Maple Leafs win again — just not the way most expect them to

Justin Cuthbert

We’ll share points after every game throughout the Toronto Maple Leafs season.

All of a sudden, the Toronto Maple Leafs are on a bit of a roll.

Though they had to erase a deficit for the third consecutive game, the Maple Leafs beat the Vegas Golden Knights 2-1 in overtime on a three-on-three winner from John Tavares. While the captain was the difference in the end, Frederik Andersen submitted probably his best performance of the season with 37 saves, and was absolutely the reason Toronto escaped with points.

Tavares said after the game that Andersen earned all three stars, and we certainly didn’t hear any argument from anyone.

It’s the Philadelphia Flyers for a second straight Saturday before heading straight to Chicago for another back-to-back.

Hello, Michael Hutchinson.

Until then, three points.

First Point: Why wait?

How long will you win when you seem to be playing not to lose?

Head coach Mike Babcock was perhaps as pleased as he’s been all season in his post-game conference earlier this week, saying it was “beautiful” to watch his team stay patient enough to eventually earn their breakthrough — two goals in 30 seconds — in an ugly contest versus the Los Angeles Kings.

It was as though he wanted his team to adapt to the opponent, rather than to dictate terms against an inferior opponent.

But this team is too talented and carries too much potential to think that way, to not be attack-minded — especially in games like they’ve competed in recently, where they have barely led at all.

Against Vegas, the Maple Leafs created nearly nothing at even strength in the first period, were thoroughly dominated in the middle frame before a late push, and generated only two high-danger looks with the game on the line in the third.

There are limitations to waiting, to not forcing the issue. The Leafs just happened to avoid experiencing them so far this week.

Second Point: ‘What do we have to lose?’

While there were chances created early, the Maple Leafs failed on their first five power plays awarded versus Vegas, and to that point had converted on only two of their previous 32 chances when adding up the failures over the last few weeks.

It seems Auston Matthews had had it.

With a television timeout preceding what would be the Leafs’ final opportunity with the man advantage, Matthews spoke up in an effort to scrap the schemes that had failed them to that point.

“We were a bit stagnant, so I thought in the third, I pretty much said: ‘What do we have to lose?’ Let’s move around. Let’s get the penalty kill thinking more. And I thought we did a pretty good job of that — different guys going to different areas, and just reacting, playing off our instincts. Not just drawing up plays, but reacting off one another.”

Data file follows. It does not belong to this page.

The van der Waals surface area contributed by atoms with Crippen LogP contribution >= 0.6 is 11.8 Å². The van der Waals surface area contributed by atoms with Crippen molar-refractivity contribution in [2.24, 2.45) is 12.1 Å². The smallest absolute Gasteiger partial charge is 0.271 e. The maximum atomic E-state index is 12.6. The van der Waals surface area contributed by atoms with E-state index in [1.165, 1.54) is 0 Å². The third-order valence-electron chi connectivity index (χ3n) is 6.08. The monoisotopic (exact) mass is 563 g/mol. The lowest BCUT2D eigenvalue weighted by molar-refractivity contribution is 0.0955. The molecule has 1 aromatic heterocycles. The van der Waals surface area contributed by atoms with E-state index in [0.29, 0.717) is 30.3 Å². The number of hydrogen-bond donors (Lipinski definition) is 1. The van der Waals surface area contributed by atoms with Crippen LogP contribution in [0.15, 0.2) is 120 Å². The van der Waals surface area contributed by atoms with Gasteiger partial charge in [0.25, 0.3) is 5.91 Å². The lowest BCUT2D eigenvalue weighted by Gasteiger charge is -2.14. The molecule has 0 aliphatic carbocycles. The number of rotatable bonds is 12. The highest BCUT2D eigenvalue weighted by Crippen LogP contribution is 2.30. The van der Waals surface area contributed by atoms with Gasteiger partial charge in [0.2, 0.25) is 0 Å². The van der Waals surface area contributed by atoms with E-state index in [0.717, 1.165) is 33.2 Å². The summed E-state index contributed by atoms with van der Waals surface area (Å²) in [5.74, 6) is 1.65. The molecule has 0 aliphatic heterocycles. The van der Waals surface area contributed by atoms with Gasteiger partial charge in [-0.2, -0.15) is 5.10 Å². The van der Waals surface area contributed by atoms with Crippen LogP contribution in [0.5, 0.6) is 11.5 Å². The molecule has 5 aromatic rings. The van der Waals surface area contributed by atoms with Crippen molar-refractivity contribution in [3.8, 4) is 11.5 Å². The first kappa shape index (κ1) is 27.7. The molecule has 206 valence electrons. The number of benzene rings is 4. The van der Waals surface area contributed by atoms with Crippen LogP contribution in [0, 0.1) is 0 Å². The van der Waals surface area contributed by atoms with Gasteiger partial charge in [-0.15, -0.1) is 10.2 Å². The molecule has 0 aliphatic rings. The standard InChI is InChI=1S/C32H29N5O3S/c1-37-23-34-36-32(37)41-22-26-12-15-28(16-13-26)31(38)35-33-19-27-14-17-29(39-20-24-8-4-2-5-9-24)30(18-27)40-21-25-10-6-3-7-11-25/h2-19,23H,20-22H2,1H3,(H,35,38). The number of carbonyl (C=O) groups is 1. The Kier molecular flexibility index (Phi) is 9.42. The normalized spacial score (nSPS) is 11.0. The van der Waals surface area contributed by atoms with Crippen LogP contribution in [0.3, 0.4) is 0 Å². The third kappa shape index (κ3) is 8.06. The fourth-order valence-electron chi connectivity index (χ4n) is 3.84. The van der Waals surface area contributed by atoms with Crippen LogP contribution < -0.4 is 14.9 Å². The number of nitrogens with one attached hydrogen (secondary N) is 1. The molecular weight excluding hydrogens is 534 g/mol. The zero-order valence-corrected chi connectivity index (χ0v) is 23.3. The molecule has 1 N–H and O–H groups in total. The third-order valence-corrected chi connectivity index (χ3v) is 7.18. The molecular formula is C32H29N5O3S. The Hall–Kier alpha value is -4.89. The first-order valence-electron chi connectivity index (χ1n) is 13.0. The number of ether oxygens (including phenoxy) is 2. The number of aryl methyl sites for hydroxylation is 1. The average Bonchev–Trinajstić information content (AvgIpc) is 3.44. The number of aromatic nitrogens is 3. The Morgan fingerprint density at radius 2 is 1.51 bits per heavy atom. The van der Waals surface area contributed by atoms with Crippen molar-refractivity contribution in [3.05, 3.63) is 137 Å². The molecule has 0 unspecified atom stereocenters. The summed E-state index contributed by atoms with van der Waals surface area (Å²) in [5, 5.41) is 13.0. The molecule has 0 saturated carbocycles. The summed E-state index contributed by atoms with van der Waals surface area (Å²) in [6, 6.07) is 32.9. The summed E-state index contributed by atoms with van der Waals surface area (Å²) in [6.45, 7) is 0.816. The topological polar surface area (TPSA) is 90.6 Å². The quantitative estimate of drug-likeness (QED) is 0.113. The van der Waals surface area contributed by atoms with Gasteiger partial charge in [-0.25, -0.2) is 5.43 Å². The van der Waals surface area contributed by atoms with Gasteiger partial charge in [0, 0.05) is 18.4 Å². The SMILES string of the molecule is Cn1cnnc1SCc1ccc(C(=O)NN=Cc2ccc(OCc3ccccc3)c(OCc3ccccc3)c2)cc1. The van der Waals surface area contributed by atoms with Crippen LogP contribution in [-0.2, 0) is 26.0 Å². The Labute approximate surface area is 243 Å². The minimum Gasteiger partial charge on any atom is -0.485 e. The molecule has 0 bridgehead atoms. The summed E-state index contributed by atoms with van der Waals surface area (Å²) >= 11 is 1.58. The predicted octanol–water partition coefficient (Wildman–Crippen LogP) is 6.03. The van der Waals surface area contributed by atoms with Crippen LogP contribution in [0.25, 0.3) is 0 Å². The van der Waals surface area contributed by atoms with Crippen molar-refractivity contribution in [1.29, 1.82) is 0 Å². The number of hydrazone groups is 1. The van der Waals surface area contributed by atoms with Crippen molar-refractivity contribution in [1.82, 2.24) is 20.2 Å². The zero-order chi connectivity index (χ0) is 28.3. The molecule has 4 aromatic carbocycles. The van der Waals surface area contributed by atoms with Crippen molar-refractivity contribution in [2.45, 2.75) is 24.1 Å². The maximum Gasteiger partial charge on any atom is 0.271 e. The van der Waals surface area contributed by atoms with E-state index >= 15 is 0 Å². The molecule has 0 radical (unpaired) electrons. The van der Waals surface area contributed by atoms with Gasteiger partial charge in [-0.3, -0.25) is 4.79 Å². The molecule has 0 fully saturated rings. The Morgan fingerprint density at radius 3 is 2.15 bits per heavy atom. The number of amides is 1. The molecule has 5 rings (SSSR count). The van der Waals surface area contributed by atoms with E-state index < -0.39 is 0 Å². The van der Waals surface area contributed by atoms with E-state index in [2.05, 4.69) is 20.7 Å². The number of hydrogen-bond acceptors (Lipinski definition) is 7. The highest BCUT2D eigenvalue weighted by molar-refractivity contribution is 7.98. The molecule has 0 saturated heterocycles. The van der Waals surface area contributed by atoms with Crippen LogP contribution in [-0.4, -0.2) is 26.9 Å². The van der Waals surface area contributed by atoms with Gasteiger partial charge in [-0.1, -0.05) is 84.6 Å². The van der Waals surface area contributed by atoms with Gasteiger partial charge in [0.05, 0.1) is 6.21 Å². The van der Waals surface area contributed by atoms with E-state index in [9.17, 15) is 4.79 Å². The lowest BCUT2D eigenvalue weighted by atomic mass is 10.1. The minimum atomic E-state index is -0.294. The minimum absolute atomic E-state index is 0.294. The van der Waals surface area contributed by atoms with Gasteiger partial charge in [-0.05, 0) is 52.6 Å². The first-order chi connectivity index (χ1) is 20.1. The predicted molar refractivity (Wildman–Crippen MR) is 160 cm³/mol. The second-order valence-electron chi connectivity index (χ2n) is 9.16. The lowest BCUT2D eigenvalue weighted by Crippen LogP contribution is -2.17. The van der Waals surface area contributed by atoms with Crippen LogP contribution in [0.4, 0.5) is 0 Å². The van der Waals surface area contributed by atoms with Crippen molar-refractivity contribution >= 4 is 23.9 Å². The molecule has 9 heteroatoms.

With many others without say seeing it the same way as Matthews, his insight doesn’t look all that favourably on those running the power play.

Though Babcock did mention that he piped up during that timeout, too.

“That's what we said before the power play there, 'Come on, lighten up here fellas. Let's just go out there and breathe a little bit and do what we're supposed to do.’”

Third Point: Worst of Nylander

For reasons that may or may not be associated with the previous point, Babcock is challenging William Nylander, but there’s probably still not a more divisive figure with the Maple Leafs than the top-line right winger.

His immense talent is on display every time he handles the puck and his largely positive on-ice impact shines on the spreadsheet. Nylander is the leader among regulars in scoring chance share, which would be the preferred analytic for Babcock. Assuming he has one.

But there are those blips — many trivial, and others not — that just blind certain folks from everything positive that he does.

There was a costly one in Philadelphia.

There was another he was lucky to see become insignificant tonight versus the Golden Knights.

We saw the worst of Nylander early in the second period when Andreas Johnsson sauced a backhand pass into space for his opposite winger, offering the idea that Nylander would engage in a low-risk 50-50 battle.

Except Nylander simply bailed on the play, offering a stick lift when Jon Merrill hadn’t even reached out for the puck.


Merrill earned possession and sent the Golden Knights’ top line in on the forecheck, and of course Nylander back into his own zone. Toronto handled the forecheck reasonably well, but twice had to rely on Nylander to move the puck out. He failed with each — particularly on this unconvincing touch:


As the play continued, eventually the puck was rimmed back around to Nylander’s side. Instead of trying to beat Reilly Smith in a footrace, Nylander slowed, reached out, and took a simply inexcusable holding penalty.


The Golden Knights hit a post, missed an empty net, forced Andersen into a brilliant glove save, and had three more legitimate looks on the ensuing power play — all because Nylander wanted to avoid that contact from Merrill.

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